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recommendations for engine/gearbox

Discussion in 'Splitty Tech Clinic' started by Saggas, Jul 14, 2011.

  1. Saggas

    Saggas New Member

    Messages:
    1,071
    Location:
    Canberra
    ok, so I have an 11 window which is starting its restoration process.
    main aim of this project, is to have a daily driver split.
    will have irs rear (possibly creative)
    id like to use a freeway flyer gearbox, even looked at purchasing a rancho

    searching on thesamba, has revealed alot of people claiming best motor for daily driver is 1770 with dual 40's,
    but part of me wants to go a 2ltr bay motor with upright cooling, but then will the gearbox ratio be out? or would I have to do some hackery to fit a 2ltr bay box?

    wheels will be stock 15's with low profile tyres.

    any comments or advice on what people are currently running or want to run? note im not trying to build a street weapon, just want longevity and reliability and the ability to cruise up hills at current traffic speeds.
     
  2. Split 1

    Split 1 New Member

    Messages:
    7,037
    Location:
    Adelaide
    To fit the 2 liter bay motor you will have to modify the engine bay, rear valance ect, then there is fitting the exhaust.
    A standard beetle IRS box will be fine if you go 1776 or above. Use the money you saved on the box on better engine parts.

    4 splits went to the Mt Gambier Bus Stop.
    One with a straight axle with 1600 twin port and twin 44 webers
    One with a beetle box , Creative IRS and a stock 1600 single port.
    One with a beetle box and Creative IRS and a stock 1600 twin port.
    And mine , stock type 3 IRS box , Creative IRS, 2007 engine with twin 40 mm Dellotos, I used more than a liter of fuel less per 100kms than the others?
    Bigger the engine the less work it has to do.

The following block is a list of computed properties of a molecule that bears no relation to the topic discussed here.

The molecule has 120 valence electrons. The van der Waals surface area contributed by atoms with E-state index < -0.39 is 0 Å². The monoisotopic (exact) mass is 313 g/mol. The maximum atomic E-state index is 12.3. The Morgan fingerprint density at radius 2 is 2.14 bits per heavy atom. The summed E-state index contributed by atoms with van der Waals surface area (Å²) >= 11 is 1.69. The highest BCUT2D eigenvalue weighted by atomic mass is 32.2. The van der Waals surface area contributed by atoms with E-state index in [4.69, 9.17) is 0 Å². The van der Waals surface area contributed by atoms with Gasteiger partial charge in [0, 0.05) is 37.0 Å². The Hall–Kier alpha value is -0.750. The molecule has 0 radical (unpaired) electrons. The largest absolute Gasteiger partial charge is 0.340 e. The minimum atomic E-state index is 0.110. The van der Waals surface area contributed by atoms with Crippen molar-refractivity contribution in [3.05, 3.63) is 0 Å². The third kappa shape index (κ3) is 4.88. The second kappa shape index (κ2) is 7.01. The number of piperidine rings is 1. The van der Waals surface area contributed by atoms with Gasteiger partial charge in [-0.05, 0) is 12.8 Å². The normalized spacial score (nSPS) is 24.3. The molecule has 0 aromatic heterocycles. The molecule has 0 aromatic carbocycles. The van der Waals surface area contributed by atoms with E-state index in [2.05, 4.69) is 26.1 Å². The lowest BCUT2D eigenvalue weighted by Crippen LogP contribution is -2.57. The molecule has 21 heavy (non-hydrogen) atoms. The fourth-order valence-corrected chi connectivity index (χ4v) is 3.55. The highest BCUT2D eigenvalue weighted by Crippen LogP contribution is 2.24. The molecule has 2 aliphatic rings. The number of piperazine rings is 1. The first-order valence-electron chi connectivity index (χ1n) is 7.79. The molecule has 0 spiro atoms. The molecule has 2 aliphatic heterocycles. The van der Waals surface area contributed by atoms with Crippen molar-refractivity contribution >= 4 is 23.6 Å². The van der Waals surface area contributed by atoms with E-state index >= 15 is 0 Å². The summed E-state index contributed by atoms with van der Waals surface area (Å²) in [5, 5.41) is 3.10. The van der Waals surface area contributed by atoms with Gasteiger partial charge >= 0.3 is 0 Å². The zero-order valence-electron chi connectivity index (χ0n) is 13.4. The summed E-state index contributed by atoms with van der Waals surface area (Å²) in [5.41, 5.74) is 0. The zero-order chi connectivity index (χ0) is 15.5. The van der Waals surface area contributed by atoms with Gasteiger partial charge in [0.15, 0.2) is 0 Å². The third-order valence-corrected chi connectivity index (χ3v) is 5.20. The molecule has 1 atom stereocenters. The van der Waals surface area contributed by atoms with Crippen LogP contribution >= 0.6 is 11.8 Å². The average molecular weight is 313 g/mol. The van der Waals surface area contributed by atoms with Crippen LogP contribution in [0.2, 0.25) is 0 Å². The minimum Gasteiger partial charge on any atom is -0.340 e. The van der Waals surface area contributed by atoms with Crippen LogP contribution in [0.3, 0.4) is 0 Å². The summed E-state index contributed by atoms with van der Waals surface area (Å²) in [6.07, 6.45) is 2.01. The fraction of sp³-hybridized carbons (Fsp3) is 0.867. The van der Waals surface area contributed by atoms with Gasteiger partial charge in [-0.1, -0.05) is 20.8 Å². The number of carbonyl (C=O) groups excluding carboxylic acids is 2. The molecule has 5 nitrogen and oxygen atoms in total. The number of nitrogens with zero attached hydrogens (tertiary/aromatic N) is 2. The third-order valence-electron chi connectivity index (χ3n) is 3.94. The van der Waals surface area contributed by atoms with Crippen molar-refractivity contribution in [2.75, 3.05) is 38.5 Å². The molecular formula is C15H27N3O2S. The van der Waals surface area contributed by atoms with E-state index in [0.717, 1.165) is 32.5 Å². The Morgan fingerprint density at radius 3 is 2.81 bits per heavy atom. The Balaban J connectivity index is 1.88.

Also the more blueprinted, or should I say corectly put together the more efficient it is.
    Mine recorded 100 bhp at the rear wheels so about 125 at the flywheel.
    It was still making power on the dyno at 175kmh.
    I had it to 115 mph and there was loads left.(not speedo but GPS, so I know it was correct)

    It all boils down to what you want it to do.
    I sat down with my builder and he asked what I wanted from the engine, I said I wanted sub 18 second quater miles (done that)
    I wanted to overtake cars going up a well know hill in Adelaide, Willunga Hill ( done that)
    I also wanted it to do over 100mph (well and truly done that)

    One bit of advice find a decent engine builder, turn key engines from the states are all built for beetles and are high revving with light flywheels, you neeed the stock flywheel for momentum and you don't want a van that makes peek power at 7000rpm.
    Also I have heard the turnkeys from a certain manufacturer are built by semi skilled people on a per unit basis so the more they build the more money they make??

    I bought a good crank and when my builder checked it, one of the oil gallery holes was .5 mm out so he had it machined correctly, this is what you pay a good builder for, doing the job correctly.

    You need torque and that comes down to the parts you use. It has to be built for a van.

    If you need to talk to someone I can PM you my engine builder, one of the best around.
    I dont know engines I rely on experts, as anyone should, it can be an expensive learning experience, the above is just what I have picked up and what has worked for me.
    And you can ask anyone whos been in my van what it was like??

    Also just as an idea, I have a mate who has purchased all his engine parts himself, after getting the correct information, and he is then giving them to a builder, that way he saves money as the builder is not having to scource all the parts.
    The main thing is you need to know what you want the van to do.
    Same with restos when looking for a builder, get referances from people who have had engines built by them, same as a resto, ask people who have lived with the engine for a while, not when its just been built, you need to know it will last.